“All we want is to make sure this club is sound and will be there for us to support."

Those are the words from one member of Club 1871. Reading supporters are scared. And who can blame them?

With their club 21st in the Championship table, restrained by unknown financial sanctions, and near total radio silence from those in power, Reading fans in the vocal Club 1871 section of the Select Car Leasing Stadium decided to voice their concerns.

Prior to Saturday's 4-3 defeat to Huddersfield, a banner was unfurled in the top tier of the South Stand.

Six words printed in white on blue fabric sums up the way many fans are feeling in regards to Reading Football Club: “No Desire. No Drive. No Direction.”

“It’s a general feeling that has been gradually building game by game and eventually you have to say ‘enough is enough,’” Ian, a long-standing member of Club 1871 explains to the Chronicle.

Reading Chronicle: The Reading players react to Huddersfield's second goal. Image by: JasonPIXThe Reading players react to Huddersfield's second goal. Image by: JasonPIX

“When the first whistle goes you back the team, you’re desperate for them to win, but on and off the pitch it keeps biting away at the back of your mind,” he continues. "You have a voice for a reason, you need to do something to be heard rather than just sit and watch things go in the wrong direction."

“We’ve been speaking for a few weeks about the fact that generally everyone seems to feel so distant from the club at the moment,” Joe, another ever-present member of the group said. "We love the club too much to stay at home and do nothing."

In a statement from Club 1871 released to the Chronicle, they explained their position:

"We want our old Reading back. A club with a sustainable business model, a bright future and relatable characters within the club. We were so lucky to live through the 106 era, with John Madejski in charge, and a group of players you’d regularly see around the stadium, and feel a real connection with. The club you see today is worlds away from that.

"We protest because we want change - enough is enough! It’s not a decision we take lightly, but we just can’t bear to sit here and think about the years to come if a change in direction isn’t forthcoming. We are aware not all fans share the same view about how to go about getting this change we all crave, but fans who are happy with our current situation are few and far between."

The decision to put all the building frustration and fear into action came on Thursday following last week’s dismal defeat to Luton. But it would be unfair to think of this as some knee-jerk overreaction.

“We’re quite logical people,” Ian laughs. “We ask questions and we haven’t been seeing anything that’s come from the club, the backroom staff, the board, or the players that has had any real substance.”

“The reason we did it wasn’t because there were six of us who were annoyed,” Joe is quick to add. “It was because we were getting message after message asking what we were going to do about it. People now trust Club 1871 to be a voice of the fanbase and say ‘no, we’re not having this anymore.’”

The banner may have been picked up in a haste the morning of Saturday’s game, but every element of this protest from the timing, placement, and of course, the wording has an intentional explanation.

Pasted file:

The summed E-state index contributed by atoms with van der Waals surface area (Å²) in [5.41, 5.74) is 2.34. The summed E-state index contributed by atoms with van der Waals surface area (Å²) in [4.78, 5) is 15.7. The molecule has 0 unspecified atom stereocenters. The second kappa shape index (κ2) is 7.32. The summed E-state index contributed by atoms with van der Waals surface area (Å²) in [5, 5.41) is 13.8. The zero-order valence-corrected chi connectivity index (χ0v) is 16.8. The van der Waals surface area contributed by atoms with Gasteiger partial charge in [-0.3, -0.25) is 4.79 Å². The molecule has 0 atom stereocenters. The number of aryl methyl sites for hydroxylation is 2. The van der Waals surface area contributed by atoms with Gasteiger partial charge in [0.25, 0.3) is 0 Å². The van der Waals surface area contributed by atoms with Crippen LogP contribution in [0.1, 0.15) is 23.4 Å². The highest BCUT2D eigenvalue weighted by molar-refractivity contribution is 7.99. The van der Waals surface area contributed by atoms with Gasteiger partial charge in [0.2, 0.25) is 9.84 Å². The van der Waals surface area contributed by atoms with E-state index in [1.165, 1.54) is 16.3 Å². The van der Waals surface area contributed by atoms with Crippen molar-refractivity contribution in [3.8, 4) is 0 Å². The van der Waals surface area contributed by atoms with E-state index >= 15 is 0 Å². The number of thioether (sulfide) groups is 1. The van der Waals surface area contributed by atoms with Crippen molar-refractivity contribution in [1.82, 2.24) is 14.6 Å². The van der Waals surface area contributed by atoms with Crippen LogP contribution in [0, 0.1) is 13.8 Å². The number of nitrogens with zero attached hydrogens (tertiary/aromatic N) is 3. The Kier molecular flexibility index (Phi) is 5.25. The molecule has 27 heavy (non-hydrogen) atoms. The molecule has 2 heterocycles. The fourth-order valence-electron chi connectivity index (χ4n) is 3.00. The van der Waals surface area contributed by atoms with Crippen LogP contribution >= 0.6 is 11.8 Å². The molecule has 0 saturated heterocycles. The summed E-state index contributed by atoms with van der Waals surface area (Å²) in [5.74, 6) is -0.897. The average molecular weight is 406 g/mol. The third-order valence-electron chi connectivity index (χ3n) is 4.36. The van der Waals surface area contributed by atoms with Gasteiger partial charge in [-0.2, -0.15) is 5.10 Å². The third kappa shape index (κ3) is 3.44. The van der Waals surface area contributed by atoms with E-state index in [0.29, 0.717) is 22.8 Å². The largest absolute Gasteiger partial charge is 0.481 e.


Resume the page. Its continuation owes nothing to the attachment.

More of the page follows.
Reading Chronicle: Reading fans in the Club 1871 section. Image by: JasonPIXReading fans in the Club 1871 section. Image by: JasonPIX

“We said, let’s not try to dig out a player or the manager because as soon as you focus on one person everyone else becomes nothing," Ian explains. "And this is about everyone. Across the board everyone needs to take responsibility for this and I’m not sure everyone is. 

“We wanted to do something that didn’t point fingers at any one individual. Because if you start a banner for a player, or the manager, or the board then other people would get off scot-free.”

With problems at so many levels of the club, the group felt that the “No Desire. No Drive. No Direction.” wording meets the issues on the multiple levels they exist.

“If we’re being brutally honest we could say that there actually is a direction we’re going in and it’s the wrong direction!" Ian continues.

Set up near the end of the 2017/18 season, Club 1871's aim is to "try and create a loud, positive atmosphere at the Madejski Stadium throughout the 90 minutes." Of course, a protest could be seen as opposition to that mission statement, something the group says they are conscious of.

“We’re really passionate about wanting to support the team during the game," Joe says. "If we’re all booing and doing this stuff during the game, that’s counter-productive, we need to win games to stay up.

"So the banner went up before and then we tried to make noise during, everyone was on board with that, and we couldn’t have done much more in that Huddersfield game. We were loud for 90 minutes, even when we were 4-3 down with five minutes to go…we kept going.”

Reading Chronicle: Danny Drinkwater reacts to a Huddersfield goal on Saturday. Image by: JasonPIXDanny Drinkwater reacts to a Huddersfield goal on Saturday. Image by: JasonPIX

As they fight for their Championship life, Reading are entering a strange period of the season where they don’t have a home game for three weeks. And when they do return to the SCL it will be for a momentous day.

“Our next home game is Coventry, the celebration of our 150th year," Ian comments. "We didn’t want it to get to a point where we can’t celebrate that. It’s something to be proud of, we’re all proud Reading fans and we want to be able to enjoy that day and that game…hopefully with a win! But we want to be able to get behind the team and we’re planning displays and flags for our 150th year. We didn’t want it to be taken over by a protest."